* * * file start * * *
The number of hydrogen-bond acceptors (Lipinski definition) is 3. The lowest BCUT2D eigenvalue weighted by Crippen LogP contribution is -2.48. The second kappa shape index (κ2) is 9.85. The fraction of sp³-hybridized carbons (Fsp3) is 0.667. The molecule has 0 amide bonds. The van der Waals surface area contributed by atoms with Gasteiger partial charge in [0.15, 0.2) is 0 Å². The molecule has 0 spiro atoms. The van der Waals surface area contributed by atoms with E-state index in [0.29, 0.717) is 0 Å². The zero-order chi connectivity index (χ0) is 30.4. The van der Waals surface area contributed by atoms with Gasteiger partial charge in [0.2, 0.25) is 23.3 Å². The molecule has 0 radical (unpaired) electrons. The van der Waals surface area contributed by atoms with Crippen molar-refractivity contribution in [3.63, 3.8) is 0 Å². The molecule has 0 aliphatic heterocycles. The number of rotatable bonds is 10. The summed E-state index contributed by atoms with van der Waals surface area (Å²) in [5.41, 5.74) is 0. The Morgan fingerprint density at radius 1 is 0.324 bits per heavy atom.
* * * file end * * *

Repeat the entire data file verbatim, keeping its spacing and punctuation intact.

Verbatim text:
The number of hydrogen-bond acceptors (Lipinski definition) is 3. The lowest BCUT2D eigenvalue weighted by Crippen LogP contribution is -2.48. The second kappa shape index (κ2) is 9.85. The fraction of sp³-hybridized carbons (Fsp3) is 0.667. The molecule has 0 amide bonds. The van der Waals surface area contributed by atoms with Gasteiger partial charge in [0.15, 0.2) is 0 Å². The molecule has 0 spiro atoms. The van der Waals surface area contributed by atoms with E-state index in [0.29, 0.717) is 0 Å². The zero-order chi connectivity index (χ0) is 30.4. The van der Waals surface area contributed by atoms with Gasteiger partial charge in [0.2, 0.25) is 23.3 Å². The molecule has 0 radical (unpaired) electrons. The van der Waals surface area contributed by atoms with Crippen molar-refractivity contribution in [3.63, 3.8) is 0 Å². The molecule has 0 aliphatic heterocycles. The number of rotatable bonds is 10. The summed E-state index contributed by atoms with van der Waals surface area (Å²) in [5.41, 5.74) is 0. The Morgan fingerprint density at radius 1 is 0.324 bits per heavy atom.